When Mandawuy Yunupingu bought the Treaty song to the rockers in 1988, little did we know just what we were in for. My personal sympathies lie more with his nephew, the masterfully talented Doctor, but as the current call resonates, we need to address it.
Treaty Yeah!, Treaty Now! went the song.
Thirty years on and we have just had another gabfest. This has created a “from the heart” exhortation to change the fabric of our Federation. The justification is to somehow make the past easier to bear for some Australians!
We have a key minister in the Government who wishes to race into a referendum in order to appease the proponents. This may have stalled because, in the light of day, the climate is not looking at all rosy.
In the interim period – and particularly over the last couple of years – the State of Victoria under its constitutional rights is moving forward with a Treaty proposal with its own local indigenous people.
This is moving forward as we speak and by the end of this year, an authorised indigenous group should be in place. They have been selected after a lengthy and in-depth consultative process confined to the indigenous groups and the Government. Other Victorians appear to have been excluded.
The terms of the Treaty will then be negotiated. It is probably right and proper that this happening in Victoria.
That state, as a colony, did have a Treaty negotiated by Batman (no, not that one – the explorer Batman), when he arrived in Melbourne.
It turned out be the shortest Treaty in history because when it reached Governor Bligh in Sydney Town a month or two later – he tore it up.
Just how a successfully negotiated legal Treaty in Victoria sits – if and when a Commonwealth act sits over it – will be of interest.
Whilst our Constitution has some failings, it is often blamed for things that can and should be resolved by us here and now.
Australian citizens are all equal and the sooner our legislation reflects that, the quicker we can get on with the realisation of our full potential.
“We all have a story. The difference is: do you use the story to empower yourself? Or do you use your story to keep yourself a victim? The question itself empowers you to change your life.” ― Sunny Dawn Johnston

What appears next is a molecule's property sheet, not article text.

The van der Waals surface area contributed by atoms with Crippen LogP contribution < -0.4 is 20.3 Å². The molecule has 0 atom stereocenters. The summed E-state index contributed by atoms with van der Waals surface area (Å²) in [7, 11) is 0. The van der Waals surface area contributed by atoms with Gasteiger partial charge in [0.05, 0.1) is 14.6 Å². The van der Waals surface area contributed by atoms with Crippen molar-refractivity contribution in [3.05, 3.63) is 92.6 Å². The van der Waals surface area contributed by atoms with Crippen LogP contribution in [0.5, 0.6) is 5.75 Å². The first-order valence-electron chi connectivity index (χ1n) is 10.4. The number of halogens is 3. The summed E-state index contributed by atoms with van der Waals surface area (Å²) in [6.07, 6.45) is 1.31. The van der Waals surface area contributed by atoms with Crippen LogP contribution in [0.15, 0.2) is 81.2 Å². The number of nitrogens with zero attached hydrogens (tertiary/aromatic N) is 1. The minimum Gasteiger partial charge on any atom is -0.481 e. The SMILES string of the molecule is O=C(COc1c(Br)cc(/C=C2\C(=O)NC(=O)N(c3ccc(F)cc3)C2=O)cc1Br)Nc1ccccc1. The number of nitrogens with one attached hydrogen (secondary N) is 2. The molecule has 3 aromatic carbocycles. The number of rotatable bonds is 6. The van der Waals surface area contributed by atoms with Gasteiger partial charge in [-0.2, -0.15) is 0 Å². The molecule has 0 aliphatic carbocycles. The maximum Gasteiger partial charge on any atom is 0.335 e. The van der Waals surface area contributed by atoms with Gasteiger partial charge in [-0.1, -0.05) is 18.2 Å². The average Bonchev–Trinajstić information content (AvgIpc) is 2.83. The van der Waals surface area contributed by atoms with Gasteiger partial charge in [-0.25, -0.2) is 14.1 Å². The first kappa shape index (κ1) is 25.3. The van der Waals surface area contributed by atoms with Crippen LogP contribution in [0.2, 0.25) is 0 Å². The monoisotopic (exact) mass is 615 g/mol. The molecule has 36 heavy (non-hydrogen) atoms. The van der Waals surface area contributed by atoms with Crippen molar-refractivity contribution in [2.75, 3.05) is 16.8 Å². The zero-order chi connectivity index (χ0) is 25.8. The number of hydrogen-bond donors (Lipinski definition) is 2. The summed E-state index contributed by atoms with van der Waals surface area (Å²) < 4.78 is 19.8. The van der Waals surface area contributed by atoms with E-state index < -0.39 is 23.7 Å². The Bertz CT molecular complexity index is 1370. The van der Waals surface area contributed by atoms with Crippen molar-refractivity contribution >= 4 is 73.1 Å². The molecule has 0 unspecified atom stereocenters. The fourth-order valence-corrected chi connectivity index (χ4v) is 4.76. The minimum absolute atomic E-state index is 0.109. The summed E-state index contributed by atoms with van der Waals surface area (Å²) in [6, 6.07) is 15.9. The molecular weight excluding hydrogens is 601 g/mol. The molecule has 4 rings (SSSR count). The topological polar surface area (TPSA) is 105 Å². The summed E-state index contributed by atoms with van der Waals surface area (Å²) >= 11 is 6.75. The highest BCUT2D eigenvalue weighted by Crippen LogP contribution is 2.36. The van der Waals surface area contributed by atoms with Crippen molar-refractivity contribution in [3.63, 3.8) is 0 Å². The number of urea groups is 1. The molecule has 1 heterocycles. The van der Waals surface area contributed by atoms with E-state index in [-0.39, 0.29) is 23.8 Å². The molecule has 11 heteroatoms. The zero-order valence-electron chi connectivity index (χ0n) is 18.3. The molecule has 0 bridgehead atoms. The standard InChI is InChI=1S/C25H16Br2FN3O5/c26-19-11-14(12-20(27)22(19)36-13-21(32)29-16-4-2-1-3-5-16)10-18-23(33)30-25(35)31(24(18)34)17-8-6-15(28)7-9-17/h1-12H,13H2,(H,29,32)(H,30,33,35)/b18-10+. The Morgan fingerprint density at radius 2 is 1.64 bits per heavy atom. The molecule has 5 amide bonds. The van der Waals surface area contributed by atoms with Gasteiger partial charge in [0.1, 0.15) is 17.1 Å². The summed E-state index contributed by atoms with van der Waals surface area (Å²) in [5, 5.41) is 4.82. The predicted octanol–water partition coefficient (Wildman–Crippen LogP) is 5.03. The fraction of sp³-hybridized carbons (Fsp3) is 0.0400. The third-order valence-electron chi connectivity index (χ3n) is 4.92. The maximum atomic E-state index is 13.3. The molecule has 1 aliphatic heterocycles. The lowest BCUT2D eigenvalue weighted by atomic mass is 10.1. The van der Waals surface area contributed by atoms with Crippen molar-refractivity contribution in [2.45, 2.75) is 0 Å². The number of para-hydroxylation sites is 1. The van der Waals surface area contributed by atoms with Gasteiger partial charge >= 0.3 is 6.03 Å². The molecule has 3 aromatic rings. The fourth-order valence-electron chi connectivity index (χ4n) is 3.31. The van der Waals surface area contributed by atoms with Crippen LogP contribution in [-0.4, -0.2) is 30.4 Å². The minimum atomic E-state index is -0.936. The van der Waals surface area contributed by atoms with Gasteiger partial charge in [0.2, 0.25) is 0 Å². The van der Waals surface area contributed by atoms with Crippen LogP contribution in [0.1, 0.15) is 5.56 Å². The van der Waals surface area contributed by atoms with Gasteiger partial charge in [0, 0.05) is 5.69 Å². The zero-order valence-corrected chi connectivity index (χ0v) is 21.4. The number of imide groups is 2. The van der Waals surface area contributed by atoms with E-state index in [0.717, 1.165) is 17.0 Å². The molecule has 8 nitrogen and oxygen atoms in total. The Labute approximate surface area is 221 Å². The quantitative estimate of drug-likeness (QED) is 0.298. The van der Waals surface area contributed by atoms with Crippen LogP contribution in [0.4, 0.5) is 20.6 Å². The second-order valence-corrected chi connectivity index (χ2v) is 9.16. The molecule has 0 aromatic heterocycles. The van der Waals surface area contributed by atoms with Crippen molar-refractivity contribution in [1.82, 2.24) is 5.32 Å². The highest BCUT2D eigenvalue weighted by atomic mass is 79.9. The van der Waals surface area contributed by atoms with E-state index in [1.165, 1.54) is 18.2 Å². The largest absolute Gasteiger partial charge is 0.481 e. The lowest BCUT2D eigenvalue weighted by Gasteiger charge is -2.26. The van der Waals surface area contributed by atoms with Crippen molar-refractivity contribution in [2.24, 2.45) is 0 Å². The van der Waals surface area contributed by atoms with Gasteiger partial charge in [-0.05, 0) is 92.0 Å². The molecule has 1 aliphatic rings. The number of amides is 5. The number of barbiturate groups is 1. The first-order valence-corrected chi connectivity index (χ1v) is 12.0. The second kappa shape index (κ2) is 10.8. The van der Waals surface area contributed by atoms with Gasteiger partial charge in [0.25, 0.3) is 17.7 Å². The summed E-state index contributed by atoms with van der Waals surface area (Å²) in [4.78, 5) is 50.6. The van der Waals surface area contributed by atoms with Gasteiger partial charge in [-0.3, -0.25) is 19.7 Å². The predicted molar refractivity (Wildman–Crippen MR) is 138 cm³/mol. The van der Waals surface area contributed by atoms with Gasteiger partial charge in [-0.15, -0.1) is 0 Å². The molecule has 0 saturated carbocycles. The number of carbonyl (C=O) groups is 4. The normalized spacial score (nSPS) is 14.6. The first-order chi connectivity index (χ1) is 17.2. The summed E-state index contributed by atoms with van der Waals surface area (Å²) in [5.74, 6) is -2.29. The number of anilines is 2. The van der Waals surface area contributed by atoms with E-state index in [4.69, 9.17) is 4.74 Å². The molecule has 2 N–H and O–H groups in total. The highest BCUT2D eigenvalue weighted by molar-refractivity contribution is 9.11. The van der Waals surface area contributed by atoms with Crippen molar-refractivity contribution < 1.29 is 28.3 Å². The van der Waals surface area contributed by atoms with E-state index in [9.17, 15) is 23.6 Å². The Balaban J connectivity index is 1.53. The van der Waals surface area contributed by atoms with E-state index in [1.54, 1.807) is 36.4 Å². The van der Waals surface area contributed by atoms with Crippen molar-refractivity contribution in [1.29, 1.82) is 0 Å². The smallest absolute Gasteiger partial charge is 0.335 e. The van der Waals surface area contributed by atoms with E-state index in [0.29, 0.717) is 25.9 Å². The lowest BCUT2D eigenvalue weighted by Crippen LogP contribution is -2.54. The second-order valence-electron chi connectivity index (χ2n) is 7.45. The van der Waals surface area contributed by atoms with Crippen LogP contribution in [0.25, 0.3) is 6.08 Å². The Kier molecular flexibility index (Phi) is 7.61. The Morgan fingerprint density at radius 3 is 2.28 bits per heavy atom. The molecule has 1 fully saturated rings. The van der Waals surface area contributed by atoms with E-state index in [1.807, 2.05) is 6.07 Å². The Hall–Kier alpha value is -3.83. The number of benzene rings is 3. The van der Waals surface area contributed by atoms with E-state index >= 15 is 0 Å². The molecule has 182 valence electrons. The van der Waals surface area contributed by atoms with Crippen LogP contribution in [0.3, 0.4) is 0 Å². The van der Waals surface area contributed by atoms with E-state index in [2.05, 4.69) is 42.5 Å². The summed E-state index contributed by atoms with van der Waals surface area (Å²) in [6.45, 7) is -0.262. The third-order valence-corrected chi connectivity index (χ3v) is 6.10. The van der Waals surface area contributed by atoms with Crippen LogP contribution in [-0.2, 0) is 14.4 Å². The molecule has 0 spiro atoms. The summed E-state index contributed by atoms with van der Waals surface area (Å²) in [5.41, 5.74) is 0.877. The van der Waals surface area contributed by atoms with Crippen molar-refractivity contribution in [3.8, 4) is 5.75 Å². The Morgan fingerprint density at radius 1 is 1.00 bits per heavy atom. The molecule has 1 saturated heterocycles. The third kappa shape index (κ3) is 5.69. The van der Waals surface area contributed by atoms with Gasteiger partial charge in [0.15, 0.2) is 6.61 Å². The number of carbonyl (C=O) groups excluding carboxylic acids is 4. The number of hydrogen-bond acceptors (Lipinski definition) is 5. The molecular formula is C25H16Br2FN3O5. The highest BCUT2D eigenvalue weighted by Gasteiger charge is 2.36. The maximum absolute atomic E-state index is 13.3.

Victimhood is an insidious affliction. It robs individuals of energy, self-esteem and positive attitudes.
It often leaves them listless and prey to the vulnerabilities perceptually eased with mind-altering substances.
Its victims are many and varied but if victimhood is collective, it completely alters mind sets and pipe-dreaming becomes a way of life.
This is not aided by decades of overreaching expectations.
“In life, you can either be a victim or you can be a survivor. It’s a mindset.” ― Clyde Lee Dennis
Remorse impacts the vulnerable in terrible ways and can often lead to death.
Political psychologists Bar-Tal and Chernyak-Hai write that collective victim mentality develops from a progression of self-realisation, social recognition, and eventual attempts to maintain victimhood status.
At the same time as this is going on right under our noses our self-appointed unelected political masters in New York were/are relentlessly moving forward with their agenda.
They are aided and abetted by a bunch of clowns in Canberra who continuously assure us that they have our best interests at heart – but then go to great pains to destroy the illusion.
The Treaty shadow hangs over us all.
If you look long and hard you can see some glimmers of goodness in the United Nations manifesto. Some benefits can be seen in the World Heritage listings program.
Here in Australia we have 20 sites now listed, plus others under Ramsar, and like many Australians I have been fortunate to visit many. There are two more sites moving slowly through the very long process for recognition.
Like most things, there are impediments to getting them done.
It was before the Treaty song that we became aware of “Badgerys Creek.” It was a sleepy little village in Western Sydney that had been chosen as the site for the second Sydney Airport.